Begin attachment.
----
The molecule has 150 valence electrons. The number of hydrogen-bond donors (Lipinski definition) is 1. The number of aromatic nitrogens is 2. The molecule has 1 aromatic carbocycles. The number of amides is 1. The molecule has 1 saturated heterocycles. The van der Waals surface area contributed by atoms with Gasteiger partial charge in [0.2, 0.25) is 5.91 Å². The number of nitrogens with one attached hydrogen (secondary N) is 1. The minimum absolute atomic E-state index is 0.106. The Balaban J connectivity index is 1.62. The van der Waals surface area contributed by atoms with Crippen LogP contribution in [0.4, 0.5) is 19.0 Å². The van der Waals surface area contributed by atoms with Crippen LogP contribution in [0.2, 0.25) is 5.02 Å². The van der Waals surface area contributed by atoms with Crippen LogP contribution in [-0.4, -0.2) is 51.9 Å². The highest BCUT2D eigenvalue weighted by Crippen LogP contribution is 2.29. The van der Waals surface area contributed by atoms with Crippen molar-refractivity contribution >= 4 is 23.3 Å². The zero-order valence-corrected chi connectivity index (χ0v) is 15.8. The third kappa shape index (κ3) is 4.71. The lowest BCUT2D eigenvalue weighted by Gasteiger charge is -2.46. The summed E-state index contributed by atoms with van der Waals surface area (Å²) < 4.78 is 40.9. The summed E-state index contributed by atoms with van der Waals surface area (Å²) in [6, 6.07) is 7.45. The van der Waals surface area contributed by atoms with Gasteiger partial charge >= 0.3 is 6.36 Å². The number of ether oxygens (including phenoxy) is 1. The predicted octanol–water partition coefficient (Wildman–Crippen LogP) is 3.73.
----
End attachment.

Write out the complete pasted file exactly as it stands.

The molecule has 150 valence electrons. The number of hydrogen-bond donors (Lipinski definition) is 1. The number of aromatic nitrogens is 2. The molecule has 1 aromatic carbocycles. The number of amides is 1. The molecule has 1 saturated heterocycles. The van der Waals surface area contributed by atoms with Gasteiger partial charge in [0.2, 0.25) is 5.91 Å². The number of nitrogens with one attached hydrogen (secondary N) is 1. The minimum absolute atomic E-state index is 0.106. The Balaban J connectivity index is 1.62. The van der Waals surface area contributed by atoms with Crippen LogP contribution in [0.4, 0.5) is 19.0 Å². The van der Waals surface area contributed by atoms with Crippen LogP contribution in [0.2, 0.25) is 5.02 Å². The van der Waals surface area contributed by atoms with Crippen LogP contribution in [-0.4, -0.2) is 51.9 Å². The highest BCUT2D eigenvalue weighted by Crippen LogP contribution is 2.29. The van der Waals surface area contributed by atoms with Crippen molar-refractivity contribution >= 4 is 23.3 Å². The zero-order valence-corrected chi connectivity index (χ0v) is 15.8. The third kappa shape index (κ3) is 4.71. The lowest BCUT2D eigenvalue weighted by Gasteiger charge is -2.46. The summed E-state index contributed by atoms with van der Waals surface area (Å²) < 4.78 is 40.9. The summed E-state index contributed by atoms with van der Waals surface area (Å²) in [6, 6.07) is 7.45. The van der Waals surface area contributed by atoms with Gasteiger partial charge >= 0.3 is 6.36 Å². The number of ether oxygens (including phenoxy) is 1. The predicted octanol–water partition coefficient (Wildman–Crippen LogP) is 3.73.